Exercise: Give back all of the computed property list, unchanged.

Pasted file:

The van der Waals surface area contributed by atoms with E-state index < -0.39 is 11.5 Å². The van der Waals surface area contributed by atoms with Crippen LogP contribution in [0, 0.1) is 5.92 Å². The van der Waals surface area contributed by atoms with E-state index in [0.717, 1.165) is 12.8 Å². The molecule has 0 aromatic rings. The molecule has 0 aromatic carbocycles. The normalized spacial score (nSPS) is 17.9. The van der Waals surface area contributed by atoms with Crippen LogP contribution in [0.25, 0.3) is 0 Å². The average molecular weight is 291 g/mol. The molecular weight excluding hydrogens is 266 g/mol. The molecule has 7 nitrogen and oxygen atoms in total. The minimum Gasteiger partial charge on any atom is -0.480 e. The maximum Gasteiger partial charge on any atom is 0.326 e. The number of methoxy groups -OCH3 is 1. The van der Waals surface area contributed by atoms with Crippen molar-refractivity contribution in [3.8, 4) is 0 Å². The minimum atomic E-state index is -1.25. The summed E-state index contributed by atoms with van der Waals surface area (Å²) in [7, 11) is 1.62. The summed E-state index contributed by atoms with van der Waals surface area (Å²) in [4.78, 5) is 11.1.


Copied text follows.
The van der Waals surface area contributed by atoms with E-state index < -0.39 is 11.5 Å². The van der Waals surface area contributed by atoms with Crippen LogP contribution in [0, 0.1) is 5.92 Å². The van der Waals surface area contributed by atoms with E-state index in [0.717, 1.165) is 12.8 Å². The molecule has 0 aromatic rings. The molecule has 0 aromatic carbocycles. The normalized spacial score (nSPS) is 17.9. The van der Waals surface area contributed by atoms with Crippen LogP contribution in [0.25, 0.3) is 0 Å². The average molecular weight is 291 g/mol. The molecular weight excluding hydrogens is 266 g/mol. The molecule has 7 nitrogen and oxygen atoms in total. The minimum Gasteiger partial charge on any atom is -0.480 e. The maximum Gasteiger partial charge on any atom is 0.326 e. The number of methoxy groups -OCH3 is 1. The van der Waals surface area contributed by atoms with Crippen molar-refractivity contribution in [3.8, 4) is 0 Å². The minimum atomic E-state index is -1.25. The summed E-state index contributed by atoms with van der Waals surface area (Å²) in [7, 11) is 1.62. The summed E-state index contributed by atoms with van der Waals surface area (Å²) in [4.78, 5) is 11.1.